Dental X-Rays Can Increase the Risk of Brain Tumours, New Study Say

By Amy Taylor on April 11, 2012

Having regular dental x-rays increases the risk of developing non malignant tumours in the brain, reported a new study.

X-Rays and Brain Tumours

Researchers from the Yale University School of Medicine and Brigham and Women’s Hospital found that the risk of meningioma (non malignant type of brain tumour) increases by 2 or 3 times in people who regularly undergo dental X-rays.  Nonetheless, the risk factors are very low and the researchers said there’s nothing wrong to worry about. Their findings were recently published in the journal Cancer.

The lead author Elizabeth Claus and his co-researchers studied the link between dental X-rays and the development of said tumour. They studied 1,433 patients (ages 20 to 79) who were diagnosed of meningioma and 1,350 individuals who have same characteristics but were not diagnosed with the disease. They found out that those with meningioma were twice more likely as those in the control group to report having had dental X-ray. Furthermore, those who receive X-rays on an annual basis were 1.4 to 1.9 times more likely to develop meningioma.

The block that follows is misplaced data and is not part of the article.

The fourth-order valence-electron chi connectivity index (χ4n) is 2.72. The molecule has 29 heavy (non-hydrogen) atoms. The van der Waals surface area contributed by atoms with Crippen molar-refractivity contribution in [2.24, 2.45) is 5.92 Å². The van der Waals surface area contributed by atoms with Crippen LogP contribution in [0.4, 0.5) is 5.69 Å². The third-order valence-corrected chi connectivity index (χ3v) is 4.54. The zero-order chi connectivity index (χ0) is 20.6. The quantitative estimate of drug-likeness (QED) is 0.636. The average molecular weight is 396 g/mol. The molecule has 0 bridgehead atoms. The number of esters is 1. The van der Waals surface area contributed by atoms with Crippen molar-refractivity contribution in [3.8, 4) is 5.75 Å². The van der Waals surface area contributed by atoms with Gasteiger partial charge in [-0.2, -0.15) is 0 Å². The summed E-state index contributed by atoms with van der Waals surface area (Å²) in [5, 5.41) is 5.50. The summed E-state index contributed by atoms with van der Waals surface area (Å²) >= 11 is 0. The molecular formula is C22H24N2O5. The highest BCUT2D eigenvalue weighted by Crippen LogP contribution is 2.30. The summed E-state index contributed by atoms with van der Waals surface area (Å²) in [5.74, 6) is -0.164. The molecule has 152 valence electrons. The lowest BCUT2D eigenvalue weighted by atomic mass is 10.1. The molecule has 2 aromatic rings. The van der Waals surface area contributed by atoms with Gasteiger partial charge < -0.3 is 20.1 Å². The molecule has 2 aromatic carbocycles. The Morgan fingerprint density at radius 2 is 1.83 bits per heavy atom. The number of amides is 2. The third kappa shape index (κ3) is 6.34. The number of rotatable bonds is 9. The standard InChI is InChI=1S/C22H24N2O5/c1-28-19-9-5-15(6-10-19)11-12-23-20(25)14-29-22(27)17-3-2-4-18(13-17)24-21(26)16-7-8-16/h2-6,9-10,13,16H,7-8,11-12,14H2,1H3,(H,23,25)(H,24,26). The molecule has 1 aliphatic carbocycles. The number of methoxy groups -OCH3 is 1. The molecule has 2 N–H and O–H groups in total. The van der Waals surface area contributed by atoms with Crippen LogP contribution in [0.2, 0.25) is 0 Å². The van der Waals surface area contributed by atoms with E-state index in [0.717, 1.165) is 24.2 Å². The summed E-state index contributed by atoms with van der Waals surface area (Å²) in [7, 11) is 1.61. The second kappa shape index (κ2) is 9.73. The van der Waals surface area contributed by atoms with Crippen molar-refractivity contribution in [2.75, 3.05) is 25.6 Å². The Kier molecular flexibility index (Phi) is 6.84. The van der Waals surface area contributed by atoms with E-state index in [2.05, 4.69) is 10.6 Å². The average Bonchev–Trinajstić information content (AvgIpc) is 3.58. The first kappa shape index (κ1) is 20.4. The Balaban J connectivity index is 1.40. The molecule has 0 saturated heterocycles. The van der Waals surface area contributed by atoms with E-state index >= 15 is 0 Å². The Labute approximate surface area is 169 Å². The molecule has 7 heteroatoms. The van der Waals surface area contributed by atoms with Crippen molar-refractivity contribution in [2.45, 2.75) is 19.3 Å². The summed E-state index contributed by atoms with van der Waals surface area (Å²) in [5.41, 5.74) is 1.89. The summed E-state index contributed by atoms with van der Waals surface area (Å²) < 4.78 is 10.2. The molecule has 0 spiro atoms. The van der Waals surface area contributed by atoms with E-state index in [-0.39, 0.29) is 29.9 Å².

Dental X-ray is the most common form of radiation therapy that even healthy individuals normally go through. The reason for the increased risk, according to the researchers, is in the form of ionising radiation. Previous studies have shown that a low dose of ionising radiation promotes tumour growth. According to the National Radiological Protection Board, the amount of exposure to X-ray is equivalent to natural background radiation. They also added that the risk of cancer developed from this tumour is less than one in a million.

Meningioma

In the UK, 25% of brain tumour cases are mostly linked to meningiomas. Basically, the tumour doesn’t grow in brain but on the membranous layers that surround the brain called the meninges. According to the American Brain Tumour Association, meningiomas are the most common type of brain tumours which account for 1/3 of all tumour cases in the world.  Generally, this tumour is benign but in rare cases, it’s malignant. Most meningiomas are asymptomatic, meaning no symptoms are experienced by the patient all through his life. There’s no treatment necessary other than periodic observation. Furthermore, it can be removed. But even if the tumour hasn’t been completely removed, it can be controlled. But when the tumour becomes malignant, it becomes very hard, almost impossible to cure. 

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